You are on the verge of pulling off something incredible here. You have many more words to write and, given the short time remaining, success may involve hard work. But over these past three weeks you’ve honed all the skills you need to pull this off – to glide over that finish line.

You can do this. Just make the time to write, however much time it takes. Move forward, relentless, determined, confident.

And as you cross these last few miles, savor them. For the pain is almost over, and the celebrations are about to begin.

Equip
I will leave you this week with this thought from NaNoWriMo’s founder, Chris Baty:

BatyQuote1

Happy writing!

Please consider sharing your response to the writing exercise. Got a question? Just ask!

Unlock the Muse – July 18, 2018

It’s been HOT this week! We’ve had the highest temperatures of the year so far around my part of the world. Not record-breaking temperatures, thank goodness, but still too hot for me! I’d like to say my writing has been just as hot, but to be honest, I’m moving a little slow. I will have big leaps forward, followed by slow plodding progress. Still, I’ll take the forward progress however it comes!

Inspire
Here is your writing prompt for this week:

Make a list of all the things you hope to accomplish or experience by the time you are 30, 50 or 100 years old and tell why.

Now, create this same list for your protagonist. And again for your antagonist. What big goal of the latter’s stands in the way of one of the former’s? Use this to create more conflict in your story this week.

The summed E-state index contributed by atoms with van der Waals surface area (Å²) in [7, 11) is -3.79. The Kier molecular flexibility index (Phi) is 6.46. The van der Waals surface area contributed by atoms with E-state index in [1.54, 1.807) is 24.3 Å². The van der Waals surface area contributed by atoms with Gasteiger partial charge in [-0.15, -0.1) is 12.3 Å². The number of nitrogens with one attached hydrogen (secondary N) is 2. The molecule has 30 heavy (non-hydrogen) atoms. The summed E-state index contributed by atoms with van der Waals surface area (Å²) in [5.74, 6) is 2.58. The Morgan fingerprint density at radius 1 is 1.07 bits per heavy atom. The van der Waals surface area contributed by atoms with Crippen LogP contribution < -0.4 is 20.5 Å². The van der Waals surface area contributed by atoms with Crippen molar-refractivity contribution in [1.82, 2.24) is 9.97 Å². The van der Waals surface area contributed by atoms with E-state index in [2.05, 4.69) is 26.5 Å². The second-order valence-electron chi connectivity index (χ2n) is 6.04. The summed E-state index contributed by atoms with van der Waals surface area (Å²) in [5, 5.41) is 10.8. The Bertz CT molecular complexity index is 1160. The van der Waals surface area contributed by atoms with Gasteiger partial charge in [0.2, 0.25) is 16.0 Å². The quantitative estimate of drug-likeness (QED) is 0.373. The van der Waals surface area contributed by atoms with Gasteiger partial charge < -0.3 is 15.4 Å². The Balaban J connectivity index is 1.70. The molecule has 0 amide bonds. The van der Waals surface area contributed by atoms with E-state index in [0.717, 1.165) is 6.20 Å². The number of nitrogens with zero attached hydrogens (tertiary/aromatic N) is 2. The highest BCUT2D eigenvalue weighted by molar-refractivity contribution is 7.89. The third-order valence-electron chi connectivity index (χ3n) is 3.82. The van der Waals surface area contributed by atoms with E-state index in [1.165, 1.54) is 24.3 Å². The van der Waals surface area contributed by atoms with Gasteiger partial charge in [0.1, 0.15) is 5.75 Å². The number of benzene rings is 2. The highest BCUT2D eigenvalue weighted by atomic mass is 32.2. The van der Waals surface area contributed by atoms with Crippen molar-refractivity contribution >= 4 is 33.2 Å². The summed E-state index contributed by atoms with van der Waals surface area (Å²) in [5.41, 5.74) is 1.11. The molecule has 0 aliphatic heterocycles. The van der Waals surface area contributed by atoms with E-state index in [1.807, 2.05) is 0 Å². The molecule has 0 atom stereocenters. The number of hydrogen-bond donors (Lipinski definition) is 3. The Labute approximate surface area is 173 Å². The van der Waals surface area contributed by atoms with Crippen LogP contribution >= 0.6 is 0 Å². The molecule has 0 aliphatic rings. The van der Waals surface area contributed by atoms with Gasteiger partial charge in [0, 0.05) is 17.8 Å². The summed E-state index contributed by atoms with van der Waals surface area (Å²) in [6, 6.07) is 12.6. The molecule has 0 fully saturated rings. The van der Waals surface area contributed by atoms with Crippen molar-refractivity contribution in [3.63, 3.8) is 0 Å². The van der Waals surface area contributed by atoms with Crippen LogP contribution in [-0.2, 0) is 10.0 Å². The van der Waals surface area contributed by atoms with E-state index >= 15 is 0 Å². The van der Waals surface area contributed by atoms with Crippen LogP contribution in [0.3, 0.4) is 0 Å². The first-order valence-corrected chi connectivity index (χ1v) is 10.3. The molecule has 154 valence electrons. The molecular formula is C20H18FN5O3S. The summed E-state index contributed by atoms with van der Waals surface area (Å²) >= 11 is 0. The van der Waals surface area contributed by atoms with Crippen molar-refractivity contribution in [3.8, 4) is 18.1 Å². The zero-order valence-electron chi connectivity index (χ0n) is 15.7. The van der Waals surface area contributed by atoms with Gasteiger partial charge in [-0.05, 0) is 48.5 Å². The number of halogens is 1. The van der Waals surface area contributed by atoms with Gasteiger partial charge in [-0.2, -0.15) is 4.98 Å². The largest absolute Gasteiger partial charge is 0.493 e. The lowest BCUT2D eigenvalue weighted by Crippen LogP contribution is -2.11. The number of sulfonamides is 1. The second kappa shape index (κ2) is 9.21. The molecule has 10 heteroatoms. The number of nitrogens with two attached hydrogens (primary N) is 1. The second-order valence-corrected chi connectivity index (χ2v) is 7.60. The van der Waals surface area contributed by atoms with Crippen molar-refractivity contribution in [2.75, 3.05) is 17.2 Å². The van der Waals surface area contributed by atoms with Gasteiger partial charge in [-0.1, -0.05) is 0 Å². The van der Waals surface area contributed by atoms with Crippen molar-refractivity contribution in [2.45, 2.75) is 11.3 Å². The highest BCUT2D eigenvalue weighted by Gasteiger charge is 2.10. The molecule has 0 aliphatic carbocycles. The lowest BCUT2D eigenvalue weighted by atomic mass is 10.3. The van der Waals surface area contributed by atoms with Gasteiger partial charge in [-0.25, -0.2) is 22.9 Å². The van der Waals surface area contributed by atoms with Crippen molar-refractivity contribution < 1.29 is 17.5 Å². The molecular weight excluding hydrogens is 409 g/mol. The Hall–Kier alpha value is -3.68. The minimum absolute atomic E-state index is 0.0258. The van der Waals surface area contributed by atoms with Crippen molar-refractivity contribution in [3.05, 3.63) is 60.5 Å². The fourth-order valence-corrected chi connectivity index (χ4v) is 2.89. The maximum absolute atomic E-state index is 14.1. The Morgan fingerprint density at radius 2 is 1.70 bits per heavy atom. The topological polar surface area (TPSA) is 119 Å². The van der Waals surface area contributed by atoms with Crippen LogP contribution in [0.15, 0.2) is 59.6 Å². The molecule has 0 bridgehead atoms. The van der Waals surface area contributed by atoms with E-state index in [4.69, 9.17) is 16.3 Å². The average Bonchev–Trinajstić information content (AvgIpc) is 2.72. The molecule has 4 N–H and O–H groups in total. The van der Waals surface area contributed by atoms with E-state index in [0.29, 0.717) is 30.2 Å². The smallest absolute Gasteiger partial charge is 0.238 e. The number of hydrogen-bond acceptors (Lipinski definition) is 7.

Encourage
It’s Week Three of Camp NaNoWriMo. Here’s some advice from Chris Baty’s No Plot? No Problem! to keep things moving forward on a month-long novel writing challenge:

One of the worst things about being an adult is not getting to color as often as we should. This week, give your monitor-burned eyeballs a rest for an hour or so and go old school, forsaking the computer for a big piece of blank paper and some colored pencils or crayons.

The goal of this exercise is to create a map of your fictional world. On the map, you should include all your characters’ homes, their schools or workplaces, and any place they’ve visited in the book. This may be the first time you’ve thought about the spatial layout of your world, so feel free to make things up as you go.

Baty goes on to suggest you add further details to your map, things that don’t already exist in your book – a tattoo parlor, a clock tower, a giant swamp. Use this as a creative opportunity to add color, detail and new life to your story.

Equip
It’s vocabulary week, and this our word for today is:

e·piph·a·ny
əˈpifənē/
noun

1. a. (1) a usually sudden manifestation or perception of the essential nature or meaning of something. (2) an intuitive grasp of reality through something (such as an event) usually simple and striking. (3) an illuminating discovery, realization or disclosure.
b. a revealing scene or moment.

2. an appearance or manifestation especially of a divine being.

3. capitalized: January 6 observed as a church festival in commemoration of the coming of the Magi as the first manifestation of Christ to the Gentiles, or in the Eastern Church in commemoration of the baptism of Christ.